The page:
Carolyn Walsh, MSN, RN avatar

Carolyn Walsh, MSN, RN

I've been wondering what my Ocrevus infusion was going to do to me if I did catch the coronavirus. I had Infusion #1 in January 2020 in 2 parts, and I'm scheduled for the second infusion this July 16th. So the information included in this article was really important to me. Will I end up in ICU on a vent? Will I die? Will the Ocrevus kill me or will it keep me out of a cytokine storm? So many questions but what do you expect? I'm an old ICU/ED nurse.

Rob T. avatar

Rob T.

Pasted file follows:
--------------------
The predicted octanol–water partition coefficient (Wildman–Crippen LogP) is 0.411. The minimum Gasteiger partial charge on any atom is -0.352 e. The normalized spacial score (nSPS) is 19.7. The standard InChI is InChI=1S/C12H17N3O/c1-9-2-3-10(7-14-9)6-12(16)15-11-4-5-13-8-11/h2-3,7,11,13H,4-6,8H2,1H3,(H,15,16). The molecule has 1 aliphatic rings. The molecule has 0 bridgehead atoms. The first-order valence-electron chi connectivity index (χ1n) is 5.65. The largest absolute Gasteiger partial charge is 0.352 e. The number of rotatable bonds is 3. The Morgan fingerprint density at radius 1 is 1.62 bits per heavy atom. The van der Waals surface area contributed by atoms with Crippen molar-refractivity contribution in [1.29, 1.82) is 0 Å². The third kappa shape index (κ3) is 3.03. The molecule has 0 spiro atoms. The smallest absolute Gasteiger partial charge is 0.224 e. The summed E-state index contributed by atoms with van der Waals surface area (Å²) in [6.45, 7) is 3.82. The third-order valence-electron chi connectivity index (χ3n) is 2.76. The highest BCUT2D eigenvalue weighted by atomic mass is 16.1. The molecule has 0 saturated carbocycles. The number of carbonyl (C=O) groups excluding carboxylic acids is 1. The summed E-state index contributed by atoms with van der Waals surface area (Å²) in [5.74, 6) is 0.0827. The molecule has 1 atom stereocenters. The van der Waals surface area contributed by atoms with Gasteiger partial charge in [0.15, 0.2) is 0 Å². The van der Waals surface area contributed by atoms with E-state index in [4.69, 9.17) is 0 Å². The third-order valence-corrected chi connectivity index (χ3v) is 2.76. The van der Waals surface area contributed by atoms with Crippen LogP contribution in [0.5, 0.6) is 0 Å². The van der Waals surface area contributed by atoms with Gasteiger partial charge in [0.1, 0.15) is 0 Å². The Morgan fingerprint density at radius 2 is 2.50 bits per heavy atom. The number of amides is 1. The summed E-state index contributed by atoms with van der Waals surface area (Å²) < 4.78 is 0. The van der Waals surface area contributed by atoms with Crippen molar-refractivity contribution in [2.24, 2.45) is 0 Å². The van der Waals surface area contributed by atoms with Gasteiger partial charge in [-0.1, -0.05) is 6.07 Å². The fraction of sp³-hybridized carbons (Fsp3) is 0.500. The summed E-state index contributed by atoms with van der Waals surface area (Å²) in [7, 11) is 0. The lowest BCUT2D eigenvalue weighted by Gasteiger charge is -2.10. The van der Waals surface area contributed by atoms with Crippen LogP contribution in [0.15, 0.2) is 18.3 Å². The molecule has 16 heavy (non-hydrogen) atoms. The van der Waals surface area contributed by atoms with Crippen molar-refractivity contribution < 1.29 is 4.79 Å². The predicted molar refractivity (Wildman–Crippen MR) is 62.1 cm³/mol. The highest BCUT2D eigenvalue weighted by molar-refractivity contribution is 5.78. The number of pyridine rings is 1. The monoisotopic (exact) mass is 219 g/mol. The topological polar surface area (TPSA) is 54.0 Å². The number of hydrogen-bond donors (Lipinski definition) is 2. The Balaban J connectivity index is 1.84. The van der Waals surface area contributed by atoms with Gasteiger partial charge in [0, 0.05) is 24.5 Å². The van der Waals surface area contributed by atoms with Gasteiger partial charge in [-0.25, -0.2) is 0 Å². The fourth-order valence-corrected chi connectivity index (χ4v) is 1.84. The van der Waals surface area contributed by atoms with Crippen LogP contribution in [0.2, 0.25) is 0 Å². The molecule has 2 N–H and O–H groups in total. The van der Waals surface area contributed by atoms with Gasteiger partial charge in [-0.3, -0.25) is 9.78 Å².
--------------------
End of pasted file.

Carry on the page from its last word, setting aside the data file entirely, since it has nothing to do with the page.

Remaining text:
That's a tough one Mr. Tobias. I've also weighed that option myself regarding Tysabri. I had my 84th infusion last month, and that's been RELAPSE FREE as well. I figured things this way. I am God's child. God made me. God knew I'd get this illness. As to whether or not God........STOP! This is where things get tricky. God also gave us all a "BRAIN", and the freedom of thought to make a choice. I figure if God gave us this tool, work smart not hard. When and if using this tool, our BRAIN, common sense would tell one if you've remained well on it, why stop it? Though, I attribute my own good health to God first, and Tysabri somewhere around 3rd, behind my own dietary regimen. But, would God not think we'll upon me if I had enough faith in him to STOP putting these man-made chemicals into my body? Well, I figure he would. He would be greatly appreciative I think. At the same time however, I think he'd probably be saying something like "YOU IDIOT! I MADE MAN, MAN MADE THIS MEDICINE, SAID MEDICINE IS HELPING YOU, AND YOUR GONNA STOP TAKING IT? WHY'D I EVEN GIVE YOU A BRAIN"?!!! So maybe there's great honor and faith in one strong enough to stop taking or not take any DMT's at all. My faith will remain first and foremost in my description detailing my good health since waking up blind in September 2012. Tysabri is merely HELPING ME, which God knew previously as well. If I'm supposed to stop taking my DMT, I figure something MAJOR will hafta happen, withdrawing it from the realm of it being any real choice of my own. So, while my health has been good and I "THINK" I could probably stop taking my DMT (Tysabri infusions), it's just a THOUGHT. That's it. They come and go. All day everyday. Just like we as humans do, each and every day.